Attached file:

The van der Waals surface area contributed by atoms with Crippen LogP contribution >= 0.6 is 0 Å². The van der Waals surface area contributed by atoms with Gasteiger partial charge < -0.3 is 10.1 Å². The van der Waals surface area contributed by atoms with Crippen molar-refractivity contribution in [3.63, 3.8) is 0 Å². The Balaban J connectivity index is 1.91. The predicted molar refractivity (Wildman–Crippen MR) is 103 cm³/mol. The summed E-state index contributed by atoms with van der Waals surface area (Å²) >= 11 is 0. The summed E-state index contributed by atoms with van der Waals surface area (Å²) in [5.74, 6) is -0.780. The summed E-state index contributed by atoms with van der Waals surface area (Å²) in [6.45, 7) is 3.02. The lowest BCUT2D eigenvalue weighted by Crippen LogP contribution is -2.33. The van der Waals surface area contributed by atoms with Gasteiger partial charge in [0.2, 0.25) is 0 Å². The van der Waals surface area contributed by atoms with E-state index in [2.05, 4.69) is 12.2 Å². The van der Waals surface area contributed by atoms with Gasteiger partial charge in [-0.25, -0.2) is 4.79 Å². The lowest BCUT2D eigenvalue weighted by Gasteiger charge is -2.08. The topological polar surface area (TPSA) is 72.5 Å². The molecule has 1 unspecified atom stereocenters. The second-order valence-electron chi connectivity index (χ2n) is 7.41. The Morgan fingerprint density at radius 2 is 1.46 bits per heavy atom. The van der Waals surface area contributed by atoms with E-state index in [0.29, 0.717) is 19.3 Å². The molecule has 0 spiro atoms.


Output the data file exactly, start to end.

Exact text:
The van der Waals surface area contributed by atoms with Crippen LogP contribution >= 0.6 is 0 Å². The van der Waals surface area contributed by atoms with Gasteiger partial charge < -0.3 is 10.1 Å². The van der Waals surface area contributed by atoms with Crippen molar-refractivity contribution in [3.63, 3.8) is 0 Å². The Balaban J connectivity index is 1.91. The predicted molar refractivity (Wildman–Crippen MR) is 103 cm³/mol. The summed E-state index contributed by atoms with van der Waals surface area (Å²) >= 11 is 0. The summed E-state index contributed by atoms with van der Waals surface area (Å²) in [5.74, 6) is -0.780. The summed E-state index contributed by atoms with van der Waals surface area (Å²) in [6.45, 7) is 3.02. The lowest BCUT2D eigenvalue weighted by Crippen LogP contribution is -2.33. The van der Waals surface area contributed by atoms with Gasteiger partial charge in [0.2, 0.25) is 0 Å². The van der Waals surface area contributed by atoms with E-state index in [2.05, 4.69) is 12.2 Å². The van der Waals surface area contributed by atoms with Gasteiger partial charge in [-0.25, -0.2) is 4.79 Å². The lowest BCUT2D eigenvalue weighted by Gasteiger charge is -2.08. The topological polar surface area (TPSA) is 72.5 Å². The molecule has 1 unspecified atom stereocenters. The second-order valence-electron chi connectivity index (χ2n) is 7.41. The Morgan fingerprint density at radius 2 is 1.46 bits per heavy atom. The van der Waals surface area contributed by atoms with E-state index in [0.29, 0.717) is 19.3 Å². The molecule has 0 spiro atoms.